IS HARPER SOFT ON CLIMATE CHANGE?

Early next month the Environmental Minister, John Baird, will travel to Bali in Indonesia to present the Harper government’s policy on climate change.

But does the Harper government have a policy? At the recent Commonwealth climate conference in Uganda involving 50 countries two countries, Canada and Australia (whose government was defeated on Friday) scuttled the Commonwealth’s attempt to impose binding gas emission targets on developed countries.

Stephen Harper himself opposed binding targets and insisted that the policy also be applied in developing countries, such as India. My understanding is that the other 48 countries in the Commonwealth wanted to give developing countries a temporary pass to give them a chance to develop their industrial capacity.

The upshot was that the Commonwealth reluctantly watered down its climate change commitment because it couldn’t get Harper on board. Come to thin k of it, maybe in Uganda Harper was playing to his base in oil-rich Alberta.

Clearly Harper’s views are far closer to George Bush’s than to Gordon Brown’s.

Liberal leader Stephane Dion charges that Harper has “embarrassed Canada on the world stage.”

What do you think?

5 Comments »

  1. 1
    Paul Costopoulos Says:

    As long as we will be governed by Bush clones, what do you exspect? Oil presently runs the USA and Canada…until, hopefully, the elections in both countries. Perhaps the Australians are showing us the way?

  2. 2
    Tony Kondaks Says:

    He has certainly embarrassed those Canadians who believe in catastrophic man-made global warming. For those who do not, I suspect that they are hoping that Harper will resist committing Canada to binding emission targets.
    I wonder: how many readers of this forum have seen the documentary “The Great Global Warming Swindle” and, if so, what do they think of the film’s arguments?

  3. 3
    Chimera Says:

    The first thing people have to learn to do is divorce their personal feelings about Harper from the facts of the topic at hand: global climate change. If necessary, pretend it’s your favorite person in the world who’s saying what Harper said.

    He is right. It surprises me that I can say that, but he is absolutely correct. There is no way Kyoto would ever work on any scale unless all the world’s countries — developed, developing, and leave-us-alone-please — signed on and agreed to its principles and then acted upon them with determination.

    There is no reason in the world to exempt “developing” countries from any of the restrictions on such an agreement. India and China are leading the pack in pollution, fer Pete’s sake! Why on earth would you want to allow them to continue to pollute while expecting all the other developed countries to adhere to a strict code that limits their abilities (at least, on the surface it looks like restrictions, but that’s another discussion topic, I think)?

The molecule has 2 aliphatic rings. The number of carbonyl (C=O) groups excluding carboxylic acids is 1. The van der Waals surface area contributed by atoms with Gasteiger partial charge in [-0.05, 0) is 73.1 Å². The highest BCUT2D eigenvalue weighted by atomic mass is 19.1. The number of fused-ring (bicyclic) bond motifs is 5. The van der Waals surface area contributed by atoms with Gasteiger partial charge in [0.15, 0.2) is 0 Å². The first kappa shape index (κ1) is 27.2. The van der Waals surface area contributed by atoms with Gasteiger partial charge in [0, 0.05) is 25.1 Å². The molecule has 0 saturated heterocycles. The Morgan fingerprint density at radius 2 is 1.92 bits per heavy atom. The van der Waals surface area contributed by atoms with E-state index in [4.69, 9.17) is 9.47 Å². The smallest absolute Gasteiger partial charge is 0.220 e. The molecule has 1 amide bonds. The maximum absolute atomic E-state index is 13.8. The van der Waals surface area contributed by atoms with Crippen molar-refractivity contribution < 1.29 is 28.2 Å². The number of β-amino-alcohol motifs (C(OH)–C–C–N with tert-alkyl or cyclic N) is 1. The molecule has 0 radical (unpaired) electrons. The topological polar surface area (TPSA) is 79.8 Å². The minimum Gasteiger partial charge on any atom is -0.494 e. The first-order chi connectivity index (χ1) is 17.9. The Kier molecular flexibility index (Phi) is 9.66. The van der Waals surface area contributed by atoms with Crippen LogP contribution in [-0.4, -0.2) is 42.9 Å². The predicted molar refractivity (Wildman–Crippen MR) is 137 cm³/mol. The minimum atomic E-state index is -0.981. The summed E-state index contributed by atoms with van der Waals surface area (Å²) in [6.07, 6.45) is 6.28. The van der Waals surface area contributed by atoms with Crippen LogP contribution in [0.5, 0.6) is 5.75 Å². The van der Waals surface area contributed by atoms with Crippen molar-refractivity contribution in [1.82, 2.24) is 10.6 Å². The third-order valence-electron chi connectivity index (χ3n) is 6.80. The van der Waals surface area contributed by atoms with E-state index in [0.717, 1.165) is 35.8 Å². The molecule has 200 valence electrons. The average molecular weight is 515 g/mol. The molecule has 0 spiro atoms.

It’s as if everyone believes it to be a scientific truth that natural law makes it impossible to get to non-polluting technology without going through heavily-polluting technology. That’s preposterous!

    People say they want to allow developing countries to “catch up” with the rest of the world. Why? Why not “surpass” the rest of the world? Why don’t we help developing countries to becoming leaders in advanced technology and environmentally friendly energy sources? Countries who have not yet developed polluting technology have a huge advantage over the rest of us: they have no mess to clean up before they can succeed!

    Harper is being burned in effigy all over the world right now. And trust me, if this were another subject, I might be tempted to light a match, myself. Trouble is, he’s right. We need to do better. And we need to have everyone on board, or it won’t work.

  4. 4

    Tony:

    I have not seen the documentary, “The Great Global Warning Swindle” but yesterday I attended a Books & Breakfast event at which Jeffrey Simpson of the Globe and Mail said the great preponderance of the world’s scientific community says we are on a man-made course of global warning that, unless we do something, will lead the world to a monumental disaster. I believe that and I also believe that Harper and Bush and their ilk are playing political games.

  5. 5
    Paul Costopoulos Says:

    A great majority of scientists agree to the fact that, although there are natural cycles of cold and warm periods, the present trend is the strongest and the fastest ever. Over the last 100 years we have had the equivalent of 1 000 years of such a cycle. Of course some sceptics are bound to stick to their guns and those of big industry and big oil. However even some in big industry are beginning to say that they have to do something and they have begged the government to set guidelines. harper said no. Probably because big brother disagrees.
    Even if the Pope invoked his almighty connections to negate warming, I would still say he is wrong.


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